Five Ways the Conventional Wisdom May Be Wrong

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STUART RAMSON/AP

Trucks take loads of debris from the World Trade Center disaster

As soon as the strike against the United States was complete, conventional wisdom started to form. Like most assumptions, the conventional wisdom is not without foundation, but it could prove to be wrong. Here's how:


1. The Strike Will Hurt the Economy.

Potentially, yes. But that's by no means guaranteed. The Gulf War saw a dramatic drop in consumer confidence and it stands to reason that spending by individuals — the backbone of the economy, and the key to recovery in the current slump — will be stymied for awhile. But it's also true that war often helps economies, a point 60s protesters made repeatedly. World War II, economic historians agree, helped pull America out of the Depression. The price tag of this new war — whether it's the rebuilding of lower Manhattan or renewed defense spending — could turn out to be the elusive stimulus package everyone was talking about just a week ago. It's gruesome to think, but this sickening event might actually help the economy by injecting tens of billions of dollars into it.

2. National Missile Defense is dead.

[an error occurred while processing this directive]Immediately after the bombing, liberal politicians and commentators began suggesting that this would hurt President Bush's plan for a national missile defense. Their logic: if terrorists can wreak such havoc with airplanes and box cutters, what good is a massively expensive system designed to swat back incoming intercontinental missiles? "This is going to raise a lot of questions about missile defense," Democratic Senator John Kerry told TIME. But it's not hard to imagine a different scenario. Suddenly the threat of rogue states and massively organized terrorist groups getting hold of a missile doesn't seem as farfetched. Indeed, the Bushies will argue that this time it was a plane but next time it could well be a missile. Americans may well want to be protected against everything — planes and missiles. The NMD debate echoes the old debate about crime — do you have gun control or tougher penalties on criminals? Americans largely opted for both kinds of protection. They may do so again.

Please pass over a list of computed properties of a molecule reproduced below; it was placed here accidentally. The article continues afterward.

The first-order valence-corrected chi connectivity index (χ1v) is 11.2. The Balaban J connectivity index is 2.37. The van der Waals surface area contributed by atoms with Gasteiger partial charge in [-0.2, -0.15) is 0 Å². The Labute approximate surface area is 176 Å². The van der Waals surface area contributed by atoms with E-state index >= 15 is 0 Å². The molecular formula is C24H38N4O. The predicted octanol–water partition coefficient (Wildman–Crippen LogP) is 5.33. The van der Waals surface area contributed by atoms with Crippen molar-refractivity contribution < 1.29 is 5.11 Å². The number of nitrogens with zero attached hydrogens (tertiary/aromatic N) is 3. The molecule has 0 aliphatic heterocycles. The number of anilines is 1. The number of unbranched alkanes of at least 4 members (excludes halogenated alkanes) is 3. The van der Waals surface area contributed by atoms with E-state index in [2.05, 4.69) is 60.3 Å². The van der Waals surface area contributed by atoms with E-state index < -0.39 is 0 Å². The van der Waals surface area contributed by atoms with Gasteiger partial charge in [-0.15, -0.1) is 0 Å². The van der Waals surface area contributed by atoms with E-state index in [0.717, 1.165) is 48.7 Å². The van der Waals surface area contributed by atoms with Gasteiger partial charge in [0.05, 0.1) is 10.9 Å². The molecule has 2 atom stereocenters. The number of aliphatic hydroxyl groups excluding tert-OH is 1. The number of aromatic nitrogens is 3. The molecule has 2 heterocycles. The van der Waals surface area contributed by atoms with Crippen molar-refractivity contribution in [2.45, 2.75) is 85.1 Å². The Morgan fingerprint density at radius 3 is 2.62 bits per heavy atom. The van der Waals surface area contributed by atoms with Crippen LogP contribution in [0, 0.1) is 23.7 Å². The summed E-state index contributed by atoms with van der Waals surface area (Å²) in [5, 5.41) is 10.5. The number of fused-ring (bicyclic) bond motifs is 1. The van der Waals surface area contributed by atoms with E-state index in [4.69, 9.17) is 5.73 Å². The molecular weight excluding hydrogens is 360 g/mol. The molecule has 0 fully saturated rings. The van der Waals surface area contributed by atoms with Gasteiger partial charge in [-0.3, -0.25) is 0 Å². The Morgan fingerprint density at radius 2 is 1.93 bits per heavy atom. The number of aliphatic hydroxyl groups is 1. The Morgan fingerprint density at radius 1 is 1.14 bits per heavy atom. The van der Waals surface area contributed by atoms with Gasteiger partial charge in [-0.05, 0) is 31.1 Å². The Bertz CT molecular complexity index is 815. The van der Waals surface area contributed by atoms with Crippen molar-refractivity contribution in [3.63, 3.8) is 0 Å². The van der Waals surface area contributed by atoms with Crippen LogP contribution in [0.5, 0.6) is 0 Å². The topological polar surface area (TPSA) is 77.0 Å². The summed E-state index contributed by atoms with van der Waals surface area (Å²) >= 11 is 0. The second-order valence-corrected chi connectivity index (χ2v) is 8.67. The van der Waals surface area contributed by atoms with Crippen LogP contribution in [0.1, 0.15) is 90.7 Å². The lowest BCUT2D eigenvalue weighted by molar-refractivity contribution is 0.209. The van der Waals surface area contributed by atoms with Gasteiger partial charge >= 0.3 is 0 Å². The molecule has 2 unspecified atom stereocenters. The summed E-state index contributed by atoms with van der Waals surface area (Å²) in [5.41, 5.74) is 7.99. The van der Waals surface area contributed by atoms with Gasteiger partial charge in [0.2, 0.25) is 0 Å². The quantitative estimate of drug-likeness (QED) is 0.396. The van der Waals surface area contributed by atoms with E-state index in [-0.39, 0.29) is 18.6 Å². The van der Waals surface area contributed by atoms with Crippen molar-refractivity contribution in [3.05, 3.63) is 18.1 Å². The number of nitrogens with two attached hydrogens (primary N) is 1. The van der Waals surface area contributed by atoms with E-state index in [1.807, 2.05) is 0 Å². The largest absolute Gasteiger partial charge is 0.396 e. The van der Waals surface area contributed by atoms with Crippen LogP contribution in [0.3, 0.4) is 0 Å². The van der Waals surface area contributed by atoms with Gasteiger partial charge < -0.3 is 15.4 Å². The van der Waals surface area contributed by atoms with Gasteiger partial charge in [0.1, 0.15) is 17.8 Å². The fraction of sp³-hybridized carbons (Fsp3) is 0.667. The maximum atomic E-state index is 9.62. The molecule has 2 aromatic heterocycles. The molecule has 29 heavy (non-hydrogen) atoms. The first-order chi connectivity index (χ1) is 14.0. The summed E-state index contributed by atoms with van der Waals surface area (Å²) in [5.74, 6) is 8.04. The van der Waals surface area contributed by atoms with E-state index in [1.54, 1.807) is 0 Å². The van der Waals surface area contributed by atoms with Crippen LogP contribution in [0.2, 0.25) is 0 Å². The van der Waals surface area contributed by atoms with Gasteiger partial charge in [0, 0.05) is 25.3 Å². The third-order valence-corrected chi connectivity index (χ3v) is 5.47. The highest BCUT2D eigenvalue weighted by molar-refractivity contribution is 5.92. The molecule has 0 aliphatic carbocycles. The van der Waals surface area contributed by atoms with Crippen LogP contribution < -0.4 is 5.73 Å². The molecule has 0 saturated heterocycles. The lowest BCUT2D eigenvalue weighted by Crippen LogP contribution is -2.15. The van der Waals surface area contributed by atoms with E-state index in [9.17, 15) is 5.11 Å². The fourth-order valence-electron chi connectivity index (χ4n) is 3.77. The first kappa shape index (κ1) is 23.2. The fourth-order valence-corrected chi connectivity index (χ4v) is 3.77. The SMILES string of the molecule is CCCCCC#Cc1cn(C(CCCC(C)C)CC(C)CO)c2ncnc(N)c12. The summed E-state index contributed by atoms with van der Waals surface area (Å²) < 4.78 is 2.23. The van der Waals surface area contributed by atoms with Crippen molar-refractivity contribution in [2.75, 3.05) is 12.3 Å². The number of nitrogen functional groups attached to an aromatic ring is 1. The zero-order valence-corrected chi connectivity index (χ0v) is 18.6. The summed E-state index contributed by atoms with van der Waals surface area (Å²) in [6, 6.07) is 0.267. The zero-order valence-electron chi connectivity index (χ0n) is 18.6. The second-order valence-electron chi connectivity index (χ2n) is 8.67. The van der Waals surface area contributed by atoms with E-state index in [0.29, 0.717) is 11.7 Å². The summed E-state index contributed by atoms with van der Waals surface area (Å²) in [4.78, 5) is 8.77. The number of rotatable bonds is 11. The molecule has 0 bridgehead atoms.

3. This will be a long, twilight struggle.

Maybe. It's hard to see terrorism just going away after we, say, flatten Afghanistan. "What are we going to do?," asks a Democratic Congressional staffer, "Turn Kabul from rubble into smaller rubble?" Still, it's not impossible that we're overestimating the enemy just as we did in Kosovo and Iraq where we vanquished the opponents with relative haste. (True, Saddam clung to power; but the fears that the Gulf War would leave tens of thousands of American troops dead were quickly eliminated after 100 hours of ground fighting.) It may be that the Bin Laden network can be crushed with relative haste. Indeed, other terror groups have been crushed before. Heard about the Red Brigades lately? The Bader Meinhof gang? It'd be foolish to be pollyannish about the coming war but it would be just as myopic to assume the worst.

4. Americans will support the war.

It seemed like a truism just a month ago that Americans were hopelessly divided — equipoise between the parties in Congress, Red States v. Blue States. Now it seems just as obvious that the country is united. And it is, of course. But how long will the consensus last? Americans will surely back Bush when the first bombs fall. But there's no guarantee that the many measures that might follow — occupying Kabul, a military draft, restrictions on travel— would garner equal support. At the moment, Americans are admirably bracing themselves with a "Saving Private Ryan"- style grim determination to meet the enemy head on. But don't assume that that consensus can't crack.

5. This will bring Israel and the U.S. Closer.

Israeli politicians are already being quoted as expressing some relief that now the United States will be drawn even closer to the Jewish state. The thinking goes that both countries are common victims of Arab terrorists and both will stand stand together, side by side. That makes sense. I would bet U.S. public support for Israel is probably as high as its been at any time since the Gulf War or perhaps even 1967 or 1948. The enemy of my enemy is my friend. But it's not impossible to envision a different scenario — a feeling in a few months time that our relationship with Israel is what got us into this mess in the first place. That assumption is, of course, ludicrous. The fundamentalist terror groups hate the West and modernism and would despise us even if there had never been an Israel. As Tom Friedman has noted, they don't hate our policies. They hate us. But it would be presumptuous to believe that American support of Israel can't waver down the road, especially if Americans grow weary of the fight that produces extensive American casualties. (Okay, this assumes that there is a long, twilight struggle.)


Of course, conventional wisdom becomes convention for a reason: it has some real foundation. It may prove true again. But the conventional wisdom last Monday was that America was at peace, life was pretty grand, and the Manhattan skyline was pretty as a postcard.